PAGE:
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Russia's Chernomyrdin Threatens to Sue Bush
October 16, 2000 2:32 pm EST
MOSCOW (Reuters) - Former Russian Prime Minister Viktor Chernomyrdin demanded a formal apology Monday from U.S. Republican presidential candidate George W. Bush for accusing him of stealing IMF money, and threatened to sue.
Bush, who in last week's campaign debate attacked Vice-President Al Gore over the Democratic administration's ties with Russia, said some money lent to Russia by the International Monetary Fund had "ended up in Viktor Chernomyrdin's pockets."
"Such statements are not only damaging but they are also dangerous to the public," Chernomyrdin told a news conference. "That is why I insist on a public apology. I am sure you (Bush) will present it immediately," he said.
"Otherwise I will have to defend my honor in court."
Chernomyrdin, who has called Bush an irresponsible politician, said the governor was well aware his remarks were also liable to affect Washington's relations with Moscow.
"He knows that for the sake of his ambitions he is putting at risk future relations between the United States and Russia, two nuclear superpowers with a special responsibility for world security," he said.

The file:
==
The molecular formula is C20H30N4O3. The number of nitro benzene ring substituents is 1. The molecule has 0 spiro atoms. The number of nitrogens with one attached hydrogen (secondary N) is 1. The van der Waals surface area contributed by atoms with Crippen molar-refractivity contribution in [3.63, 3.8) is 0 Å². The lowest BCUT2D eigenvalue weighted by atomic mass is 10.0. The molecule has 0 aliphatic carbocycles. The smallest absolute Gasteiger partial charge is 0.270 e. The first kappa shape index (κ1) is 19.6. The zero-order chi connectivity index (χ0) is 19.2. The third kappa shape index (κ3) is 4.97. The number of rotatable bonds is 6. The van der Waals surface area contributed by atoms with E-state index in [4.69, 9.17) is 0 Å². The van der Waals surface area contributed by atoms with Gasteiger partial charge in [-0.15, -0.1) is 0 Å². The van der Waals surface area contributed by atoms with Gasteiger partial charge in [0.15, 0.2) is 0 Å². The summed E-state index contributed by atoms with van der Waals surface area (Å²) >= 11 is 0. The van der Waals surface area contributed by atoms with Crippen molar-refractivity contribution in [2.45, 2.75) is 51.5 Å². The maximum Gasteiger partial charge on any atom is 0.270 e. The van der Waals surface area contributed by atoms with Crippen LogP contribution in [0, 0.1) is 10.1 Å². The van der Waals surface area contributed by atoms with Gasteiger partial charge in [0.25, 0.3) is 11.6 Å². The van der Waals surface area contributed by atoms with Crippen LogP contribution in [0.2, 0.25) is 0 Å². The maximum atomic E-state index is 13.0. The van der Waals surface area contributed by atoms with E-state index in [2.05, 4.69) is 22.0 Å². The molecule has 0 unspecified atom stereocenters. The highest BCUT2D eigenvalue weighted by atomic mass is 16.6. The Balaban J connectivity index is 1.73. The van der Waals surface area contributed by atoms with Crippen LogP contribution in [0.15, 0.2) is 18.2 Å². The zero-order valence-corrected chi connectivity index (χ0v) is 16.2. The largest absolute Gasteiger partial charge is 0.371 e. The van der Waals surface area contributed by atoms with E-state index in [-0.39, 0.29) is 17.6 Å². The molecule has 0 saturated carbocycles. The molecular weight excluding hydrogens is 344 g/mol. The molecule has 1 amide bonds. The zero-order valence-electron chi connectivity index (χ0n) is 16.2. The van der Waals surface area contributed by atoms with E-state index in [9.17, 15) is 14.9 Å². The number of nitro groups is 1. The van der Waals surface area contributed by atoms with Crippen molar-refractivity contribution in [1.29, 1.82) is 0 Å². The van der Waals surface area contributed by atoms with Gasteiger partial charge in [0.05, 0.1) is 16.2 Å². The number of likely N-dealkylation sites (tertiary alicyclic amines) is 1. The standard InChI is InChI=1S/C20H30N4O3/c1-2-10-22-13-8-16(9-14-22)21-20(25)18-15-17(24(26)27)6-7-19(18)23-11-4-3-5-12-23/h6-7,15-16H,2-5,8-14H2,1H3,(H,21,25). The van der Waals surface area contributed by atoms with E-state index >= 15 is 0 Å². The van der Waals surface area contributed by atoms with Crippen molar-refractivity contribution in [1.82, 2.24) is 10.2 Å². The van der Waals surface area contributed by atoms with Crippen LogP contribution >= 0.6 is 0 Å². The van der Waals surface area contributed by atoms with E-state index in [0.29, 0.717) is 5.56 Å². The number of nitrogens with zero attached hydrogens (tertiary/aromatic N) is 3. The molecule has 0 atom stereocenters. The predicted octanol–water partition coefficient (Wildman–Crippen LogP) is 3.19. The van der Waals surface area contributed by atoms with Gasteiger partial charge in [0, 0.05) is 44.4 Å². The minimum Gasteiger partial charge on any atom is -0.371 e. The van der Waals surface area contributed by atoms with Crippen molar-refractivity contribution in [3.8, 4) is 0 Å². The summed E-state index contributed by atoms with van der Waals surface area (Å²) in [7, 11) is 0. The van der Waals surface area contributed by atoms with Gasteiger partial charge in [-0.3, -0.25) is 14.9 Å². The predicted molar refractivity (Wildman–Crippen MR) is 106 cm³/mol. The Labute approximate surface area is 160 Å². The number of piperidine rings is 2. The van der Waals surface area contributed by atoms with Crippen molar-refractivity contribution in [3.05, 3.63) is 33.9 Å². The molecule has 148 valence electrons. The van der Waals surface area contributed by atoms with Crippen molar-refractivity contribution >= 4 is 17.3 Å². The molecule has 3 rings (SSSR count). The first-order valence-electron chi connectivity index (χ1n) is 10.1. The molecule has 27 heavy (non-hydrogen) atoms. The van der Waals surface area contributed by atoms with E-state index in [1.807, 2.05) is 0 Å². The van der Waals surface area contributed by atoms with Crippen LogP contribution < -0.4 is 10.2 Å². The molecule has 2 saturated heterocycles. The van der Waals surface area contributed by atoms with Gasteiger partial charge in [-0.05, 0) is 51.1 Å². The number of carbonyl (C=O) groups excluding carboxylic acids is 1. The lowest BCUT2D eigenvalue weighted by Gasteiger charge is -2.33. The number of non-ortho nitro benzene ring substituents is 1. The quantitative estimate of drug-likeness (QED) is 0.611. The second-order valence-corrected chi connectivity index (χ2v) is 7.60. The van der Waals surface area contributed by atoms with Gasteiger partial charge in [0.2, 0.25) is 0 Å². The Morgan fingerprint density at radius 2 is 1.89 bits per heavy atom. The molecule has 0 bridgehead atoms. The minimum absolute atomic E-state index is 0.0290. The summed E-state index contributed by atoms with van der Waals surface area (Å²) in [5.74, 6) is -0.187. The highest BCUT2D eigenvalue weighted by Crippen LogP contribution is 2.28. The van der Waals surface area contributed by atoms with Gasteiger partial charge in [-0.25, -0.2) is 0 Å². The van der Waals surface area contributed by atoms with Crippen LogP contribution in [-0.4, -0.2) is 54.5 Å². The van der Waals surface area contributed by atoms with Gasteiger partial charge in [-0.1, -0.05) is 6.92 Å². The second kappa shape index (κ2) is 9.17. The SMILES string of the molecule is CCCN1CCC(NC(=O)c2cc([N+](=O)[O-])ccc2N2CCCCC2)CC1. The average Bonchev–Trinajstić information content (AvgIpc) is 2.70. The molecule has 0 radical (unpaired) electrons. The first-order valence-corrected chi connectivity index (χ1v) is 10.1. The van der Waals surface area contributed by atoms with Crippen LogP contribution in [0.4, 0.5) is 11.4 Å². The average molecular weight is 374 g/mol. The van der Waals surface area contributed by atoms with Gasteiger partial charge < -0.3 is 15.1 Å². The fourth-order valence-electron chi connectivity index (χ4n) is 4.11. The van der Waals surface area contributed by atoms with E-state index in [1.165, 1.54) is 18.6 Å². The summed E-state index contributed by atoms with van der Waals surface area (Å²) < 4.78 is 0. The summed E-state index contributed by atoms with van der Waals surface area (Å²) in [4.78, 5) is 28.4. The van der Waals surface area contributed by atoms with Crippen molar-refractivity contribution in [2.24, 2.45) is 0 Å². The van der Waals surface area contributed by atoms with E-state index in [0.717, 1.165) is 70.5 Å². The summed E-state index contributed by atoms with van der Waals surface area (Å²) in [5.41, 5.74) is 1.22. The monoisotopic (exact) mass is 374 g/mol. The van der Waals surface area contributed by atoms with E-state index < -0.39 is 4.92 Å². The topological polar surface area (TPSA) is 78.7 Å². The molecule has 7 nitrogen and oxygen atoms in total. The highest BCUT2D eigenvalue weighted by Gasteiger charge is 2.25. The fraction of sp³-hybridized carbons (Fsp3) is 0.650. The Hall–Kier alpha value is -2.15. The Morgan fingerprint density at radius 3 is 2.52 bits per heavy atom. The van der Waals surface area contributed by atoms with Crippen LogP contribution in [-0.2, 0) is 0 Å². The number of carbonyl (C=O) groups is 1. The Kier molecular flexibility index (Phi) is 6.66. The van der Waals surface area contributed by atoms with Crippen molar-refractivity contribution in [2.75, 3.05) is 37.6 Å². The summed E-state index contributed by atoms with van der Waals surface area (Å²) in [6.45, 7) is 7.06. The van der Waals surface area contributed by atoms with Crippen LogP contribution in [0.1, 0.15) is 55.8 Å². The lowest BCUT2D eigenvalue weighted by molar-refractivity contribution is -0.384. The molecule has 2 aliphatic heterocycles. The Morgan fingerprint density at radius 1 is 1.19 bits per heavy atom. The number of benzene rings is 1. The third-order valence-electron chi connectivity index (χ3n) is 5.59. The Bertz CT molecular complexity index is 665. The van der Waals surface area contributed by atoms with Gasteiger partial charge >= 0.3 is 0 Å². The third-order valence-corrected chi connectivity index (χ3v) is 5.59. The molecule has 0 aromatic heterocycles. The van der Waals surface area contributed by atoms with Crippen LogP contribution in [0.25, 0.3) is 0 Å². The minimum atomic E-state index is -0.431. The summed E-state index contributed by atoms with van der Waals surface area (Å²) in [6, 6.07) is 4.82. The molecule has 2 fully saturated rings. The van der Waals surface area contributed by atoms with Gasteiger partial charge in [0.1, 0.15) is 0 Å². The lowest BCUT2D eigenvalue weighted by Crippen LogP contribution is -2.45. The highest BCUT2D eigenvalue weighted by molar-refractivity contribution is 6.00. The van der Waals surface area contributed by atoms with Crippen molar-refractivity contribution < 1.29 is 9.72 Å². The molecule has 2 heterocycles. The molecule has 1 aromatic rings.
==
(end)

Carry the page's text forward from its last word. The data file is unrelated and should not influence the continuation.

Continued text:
The IMF lent money to Russia throughout the 1990s, but most accusations that some IMF money may have been stolen have surrounded $4.8 billion in loans made in the summer of 1998, several months after Chernomyrdin was sacked as premier.
The IMF has repeatedly denied that any of the money it lent to Moscow was misappropriated by the Russians, though officials are still investigating whether some of the money was siphoned off via Swiss banks accounts.
Chief IMF spokesman Tom Dawson has said he was not aware of any evidence to support Bush's allegation against Chernomyrdin.
But some U.S. Republicans and other critics have suggested that since it is difficult to trace money once it reaches Russia the IMF should have been more vigilant about corruption generally, even if IMF money was not specifically diverted.
The Bush campaign has stood by the Texas governor's statements, saying Chernomyrdin, a former head of natural gas monopoly Gazprom, "made a fortune in personal profits" in the Russian oil and gas business while in the cabinet.
A spokesman for Bush has said the industry has benefited greatly from foreign aid, including aid from the IMF.
Chernomyrdin has denied having made a fortune out of his connections with Gazprom.
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